When it comes to table manners, the devil is in each culture's details. Eating with one's fingers may be considered slovenly in one place, but the norm in another. In Egypt and other parts of the Middle East, looking at a fellow diner's plate is considered to be rude.

Cairo native Amr Ragab explains that when someone stares at another person's food, he or she sends a signal of desire and envy. That act of acknowledging what another person owns can bring bad luck: the antidote is to offer to share. "I'm afraid if I don't give you any," says Mr. Ragab, "I'll get the evil eye."

Amy Riolo
Don't look: Staring at another person's food can bring the "evil eye."

The idea that attention to success can bring about failure is widespread in cultures from South and Central America to Asia and across the Middle East. The sudden misfortune that is said to come with this attention is commonly called the "evil eye." Tourists can often find kitschy amulets shaped like eyeballs and made of blue-and-white glass in Turkey, North Africa, Israel and the Persian Gulf. Their popularity may make the belief seem rather frivolous, but its roots are deep and its influence is still expressed in this detail of Egyptian dining etiquette.

Sometimes, though, it's hard not to look at what someone else has ordered.

"The way I do it, I look but I try not to stare at the plate," Mr. Ragab explains. "I'll look for a second but I won't let my eyes linger. If I get caught I'll say 'Ah, that looks nice!' "

At that point, the offer of food from the plate in question will most likely be extended, and a second, important part of the cultural practice comes into play.

"I know that if he's obliged to give me, I feel obliged to say no a couple of times," Mr. Ragab says. "You refuse it at least once and people even say twice, but you have to eventually take some, otherwise you're saying it's bad, you don't like it."

Amy Riolo, an American food historian who has studied Middle Eastern cuisine and is married to an Egyptian, remembers that it took her a few tries to get the hang of this modest back-and-forth exchange. "I would offer someone something and they would refuse and then I would take it back, but they were waiting for that third offer."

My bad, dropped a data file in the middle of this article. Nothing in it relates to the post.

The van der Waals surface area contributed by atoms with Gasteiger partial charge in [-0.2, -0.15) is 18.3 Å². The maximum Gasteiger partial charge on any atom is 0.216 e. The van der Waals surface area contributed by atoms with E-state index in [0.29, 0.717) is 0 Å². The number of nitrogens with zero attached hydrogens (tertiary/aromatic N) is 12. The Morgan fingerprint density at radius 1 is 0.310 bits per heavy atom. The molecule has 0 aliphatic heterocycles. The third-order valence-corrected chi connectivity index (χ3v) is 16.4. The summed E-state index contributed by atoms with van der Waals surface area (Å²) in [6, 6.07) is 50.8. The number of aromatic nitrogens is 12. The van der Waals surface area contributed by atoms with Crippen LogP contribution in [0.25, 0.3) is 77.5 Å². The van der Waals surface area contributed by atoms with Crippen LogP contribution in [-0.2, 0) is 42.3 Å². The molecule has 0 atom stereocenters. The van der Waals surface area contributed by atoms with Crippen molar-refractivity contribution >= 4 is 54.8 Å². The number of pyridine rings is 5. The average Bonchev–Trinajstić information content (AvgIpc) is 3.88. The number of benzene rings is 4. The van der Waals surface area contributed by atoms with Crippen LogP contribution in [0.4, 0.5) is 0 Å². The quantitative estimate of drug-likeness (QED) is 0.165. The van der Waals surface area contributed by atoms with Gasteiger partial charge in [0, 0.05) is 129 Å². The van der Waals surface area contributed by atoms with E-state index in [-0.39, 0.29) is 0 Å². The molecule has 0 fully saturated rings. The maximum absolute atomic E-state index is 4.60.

There is one paradox, though: While it is considered impolite to look at another's plate in a restaurant, it is acceptable to do so in the home. This is because the same food is shared and eaten family-style, says Mr. Ragab, so there is no comparison to wealth.

Whether the meal is at home or in a restaurant, never leave a clean plate. When dining as a guest in an Egyptian home, this is an especially important thing to remember. "If there isn't any more food on the table, then the assumption is that they haven't been generous enough," warns David Mack, a former who studied in Egypt before embarking on a 30-year career in the Foreign Service. "They may leave you sitting there while they desperately go to the neighbor's for something else."

A guest signals that he or she is full by leaving a little of each kind of food on the plate.

For the confused traveler, Egyptians thankfully have etiquette on etiquette: "Even though Egyptians have their own etiquette rules," says Ms. Riolo, "they're very gracious about letting foreigners bend them."